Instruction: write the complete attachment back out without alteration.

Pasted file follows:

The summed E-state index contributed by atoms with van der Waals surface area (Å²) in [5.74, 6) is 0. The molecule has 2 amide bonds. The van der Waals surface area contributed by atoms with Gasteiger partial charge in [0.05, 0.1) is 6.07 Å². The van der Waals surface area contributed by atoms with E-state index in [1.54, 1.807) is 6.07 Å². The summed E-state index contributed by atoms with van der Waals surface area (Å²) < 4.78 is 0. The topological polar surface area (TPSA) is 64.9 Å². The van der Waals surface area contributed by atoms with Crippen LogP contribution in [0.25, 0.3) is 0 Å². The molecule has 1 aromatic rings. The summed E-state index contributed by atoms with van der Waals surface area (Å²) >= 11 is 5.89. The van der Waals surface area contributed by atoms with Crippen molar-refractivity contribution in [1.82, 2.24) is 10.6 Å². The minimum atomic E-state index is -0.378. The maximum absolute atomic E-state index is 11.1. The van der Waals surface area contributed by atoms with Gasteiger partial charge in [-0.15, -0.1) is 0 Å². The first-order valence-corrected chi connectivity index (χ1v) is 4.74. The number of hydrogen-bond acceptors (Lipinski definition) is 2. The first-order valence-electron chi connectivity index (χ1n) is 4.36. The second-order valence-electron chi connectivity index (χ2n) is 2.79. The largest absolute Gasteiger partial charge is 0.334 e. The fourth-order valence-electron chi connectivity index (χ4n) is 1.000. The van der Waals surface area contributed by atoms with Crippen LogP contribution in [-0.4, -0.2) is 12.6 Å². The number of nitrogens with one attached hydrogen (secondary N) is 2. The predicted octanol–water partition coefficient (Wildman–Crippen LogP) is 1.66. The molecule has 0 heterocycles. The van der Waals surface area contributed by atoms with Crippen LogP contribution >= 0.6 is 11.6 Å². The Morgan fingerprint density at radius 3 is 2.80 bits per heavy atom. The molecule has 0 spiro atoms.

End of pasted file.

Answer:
The summed E-state index contributed by atoms with van der Waals surface area (Å²) in [5.74, 6) is 0. The molecule has 2 amide bonds. The van der Waals surface area contributed by atoms with Gasteiger partial charge in [0.05, 0.1) is 6.07 Å². The van der Waals surface area contributed by atoms with E-state index in [1.54, 1.807) is 6.07 Å². The summed E-state index contributed by atoms with van der Waals surface area (Å²) < 4.78 is 0. The topological polar surface area (TPSA) is 64.9 Å². The van der Waals surface area contributed by atoms with Crippen LogP contribution in [0.25, 0.3) is 0 Å². The molecule has 1 aromatic rings. The summed E-state index contributed by atoms with van der Waals surface area (Å²) >= 11 is 5.89. The van der Waals surface area contributed by atoms with Crippen molar-refractivity contribution in [1.82, 2.24) is 10.6 Å². The minimum atomic E-state index is -0.378. The maximum absolute atomic E-state index is 11.1. The van der Waals surface area contributed by atoms with Gasteiger partial charge in [-0.15, -0.1) is 0 Å². The first-order valence-corrected chi connectivity index (χ1v) is 4.74. The number of hydrogen-bond acceptors (Lipinski definition) is 2. The first-order valence-electron chi connectivity index (χ1n) is 4.36. The second-order valence-electron chi connectivity index (χ2n) is 2.79. The largest absolute Gasteiger partial charge is 0.334 e. The fourth-order valence-electron chi connectivity index (χ4n) is 1.000. The van der Waals surface area contributed by atoms with Crippen LogP contribution in [-0.4, -0.2) is 12.6 Å². The number of nitrogens with one attached hydrogen (secondary N) is 2. The predicted octanol–water partition coefficient (Wildman–Crippen LogP) is 1.66. The molecule has 0 heterocycles. The van der Waals surface area contributed by atoms with Crippen LogP contribution >= 0.6 is 11.6 Å². The Morgan fingerprint density at radius 3 is 2.80 bits per heavy atom. The molecule has 0 spiro atoms.